Linux is everywhere including your car. While some companies, like Tesla, run their own homebrew Linux distros, most rely on Automotive Grade Linux (AGL). AGL is a collaborative cross-industry effort developing an open platform for connected cars with over 140 members.
This Linux Foundation-based organization is a who's who of Linux-friendly car manufacturers. Its membership includes Audi, Ford, Honda, Mazda, Nissan, Mercedes, Suzuki, and the world's biggest automobile company: Toyota.
Why? "Automakers are becoming software companies, and just like in the tech industry, they are realizing that open source is the way forward," said Dan Cauchy, AGL's executive director, in a statement. Car companies know that while horsepower sells, customers also want smart infotainment systems, automated safe drive features, and, eventually, self-driving cars. Linux and open-source company can give them all of that.
The AGL's goal is to develop an open-source, common platform for infotainment systems: The Unified Code Base (UCB). This is a Linux distribution and open-source software platform for car infotainment, telematics, and instrument cluster applications. It provides about 70 percent of the code needed for a Linux empowered car. Automakers and suppliers can customize UCB with the features, services and branding they need for their cars.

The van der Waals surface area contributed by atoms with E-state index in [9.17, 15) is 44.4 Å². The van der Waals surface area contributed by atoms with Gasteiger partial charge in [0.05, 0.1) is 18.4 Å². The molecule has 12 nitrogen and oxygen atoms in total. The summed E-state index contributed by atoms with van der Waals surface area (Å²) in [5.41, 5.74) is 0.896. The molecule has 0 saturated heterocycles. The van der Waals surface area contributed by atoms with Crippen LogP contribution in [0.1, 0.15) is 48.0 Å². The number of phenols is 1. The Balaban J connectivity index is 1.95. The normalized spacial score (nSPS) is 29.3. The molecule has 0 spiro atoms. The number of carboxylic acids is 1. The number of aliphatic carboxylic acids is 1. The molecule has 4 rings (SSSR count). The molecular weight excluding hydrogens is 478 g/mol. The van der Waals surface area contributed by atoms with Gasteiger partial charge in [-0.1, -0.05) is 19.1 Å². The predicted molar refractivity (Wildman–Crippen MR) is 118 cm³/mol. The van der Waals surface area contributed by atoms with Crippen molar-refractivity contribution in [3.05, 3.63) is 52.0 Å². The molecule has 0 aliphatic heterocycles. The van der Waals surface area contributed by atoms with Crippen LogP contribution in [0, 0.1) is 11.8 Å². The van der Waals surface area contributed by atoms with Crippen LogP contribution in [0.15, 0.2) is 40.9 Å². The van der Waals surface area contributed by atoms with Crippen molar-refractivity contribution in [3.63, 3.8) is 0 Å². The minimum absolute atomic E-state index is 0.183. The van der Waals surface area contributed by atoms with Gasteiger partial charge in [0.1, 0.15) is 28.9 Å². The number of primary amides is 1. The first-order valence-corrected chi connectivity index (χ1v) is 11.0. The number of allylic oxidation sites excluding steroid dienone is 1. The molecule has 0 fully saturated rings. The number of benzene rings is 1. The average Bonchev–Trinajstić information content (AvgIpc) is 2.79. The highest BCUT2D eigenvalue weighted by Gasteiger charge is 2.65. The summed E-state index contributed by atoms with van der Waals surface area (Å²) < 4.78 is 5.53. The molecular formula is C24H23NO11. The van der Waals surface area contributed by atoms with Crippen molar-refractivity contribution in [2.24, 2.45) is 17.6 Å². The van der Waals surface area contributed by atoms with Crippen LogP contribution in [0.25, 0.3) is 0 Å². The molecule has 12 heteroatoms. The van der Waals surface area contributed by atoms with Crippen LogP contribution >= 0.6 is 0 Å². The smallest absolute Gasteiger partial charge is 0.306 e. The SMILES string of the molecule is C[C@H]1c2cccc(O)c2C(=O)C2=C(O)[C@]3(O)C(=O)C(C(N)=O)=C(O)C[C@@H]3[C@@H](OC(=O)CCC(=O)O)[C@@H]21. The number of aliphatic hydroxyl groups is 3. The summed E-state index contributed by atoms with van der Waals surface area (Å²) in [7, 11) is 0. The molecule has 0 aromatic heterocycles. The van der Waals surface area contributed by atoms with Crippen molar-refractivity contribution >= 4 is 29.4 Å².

The AGL's hope is that this will serve as a de facto industry standard. It's well on its way.
This has worked many times before for open-source software. Rather than setting up an artificial standard with committees hammering away at rules for years, companies build code together and get programs and hardware out in a fraction of the time.
The AGL also enables automakers and suppliers to share and reuse the same code base, reduce their development costs, and decrease time-to-market for new products. The end result? Everyone wins.
Hyundai is the newest ASL member. But, Hyundai is not new to open source. They've "been active in open source for years, and their experience will benefit the entire AGL community."
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"Open collaboration is essential as we realize our connected car vision," said Paul Choo, Hyundai's VP and Head of Infotainment Technology Center. "AGL has built a robust platform that offers the flexibility to design and build new services on top of it, and quickly bring them to market. We look forward to working with the community to expand the platform and collaboratively develop the underlying technologies that are vital to the next generation of connected vehicles."
The first AGL-based infotainment system on the road was announced last year on the 2018 Toyota Camry in the US. The system is now in vehicles globally including the 2018 Prius PHV in Japan and many of updated Lexus and Toyota models.
Mercedes-Benz Vans is also using AGL as the foundation for its new onboard commercial vehicle operating system. Other companies are joining them. By the turn of the decade many, if not most, new cars will be running with Linux.